The death throes of Antwerp continue.
It dawns on the remaining men of the Royal Naval Division that they’ve been left behind. On their own initiative they attempt to quit Antwerp. All the trains are long gone, even the ones heading the wrong way. With no options left, they pick a direction that doesn’t seem to have too many Germans about it, and strike out.
They cross the Schelde in a number of small, civilian boats, nearly sinking themselves in the process, and then they march with all the strength they’ve got. Over the next couple of days they march into the Netherlands, where they are arrested and interned in Groningen for the rest of the war. Quite a few men escape, desperate for another crack at the Boche, and make their way back to Blighty.
The Eastern Front sputters back into life again. Another Austrian relief column approaches Przemysl, and the German advance guards in Poland discover that the Russians have retired all the way to the line of the River Vistula, about a day’s hard marching from Warsaw. In such a vast area of land, the fighting will never settle down as it’s about to on the Western Front. The eastern war will remain a war of manoeuvre.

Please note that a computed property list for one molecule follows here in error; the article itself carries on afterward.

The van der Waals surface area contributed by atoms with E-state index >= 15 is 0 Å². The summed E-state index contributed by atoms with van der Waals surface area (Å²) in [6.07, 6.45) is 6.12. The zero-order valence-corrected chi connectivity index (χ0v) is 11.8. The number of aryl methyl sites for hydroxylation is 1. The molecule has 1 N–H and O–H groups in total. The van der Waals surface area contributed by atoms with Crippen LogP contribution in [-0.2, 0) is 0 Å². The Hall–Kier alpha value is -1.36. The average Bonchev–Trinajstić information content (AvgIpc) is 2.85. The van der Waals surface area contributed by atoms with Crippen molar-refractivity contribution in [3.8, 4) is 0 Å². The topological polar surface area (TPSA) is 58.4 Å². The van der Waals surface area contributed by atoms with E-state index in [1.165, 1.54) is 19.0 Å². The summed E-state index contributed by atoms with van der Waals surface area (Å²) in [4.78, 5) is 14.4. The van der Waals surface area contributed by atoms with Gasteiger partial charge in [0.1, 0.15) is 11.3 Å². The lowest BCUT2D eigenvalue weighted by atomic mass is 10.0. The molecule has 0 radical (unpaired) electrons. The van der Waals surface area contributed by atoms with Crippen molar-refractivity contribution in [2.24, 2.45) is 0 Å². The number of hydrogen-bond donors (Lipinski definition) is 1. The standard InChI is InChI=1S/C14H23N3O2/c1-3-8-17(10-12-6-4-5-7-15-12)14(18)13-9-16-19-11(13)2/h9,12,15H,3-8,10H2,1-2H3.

Actions in Progress
The Daily Telegraph is republishing its archives from the war day-by-day. In today’s paper: horror that the German artillery is hitting nice-looking buildings, and extensive discussion of pensions for those widowed by the war. There’s a letter on page 10, and a leader on page 8 in response to it. Between them, on page 9, we find a rather odd headline. “The Bombardment of Antwerp” is accurate, but “General Kluck’s Right Wing Driven Back” is, erm, considerably less so. The tone of the stories about Antwerp has taken a turn for the pessimistic.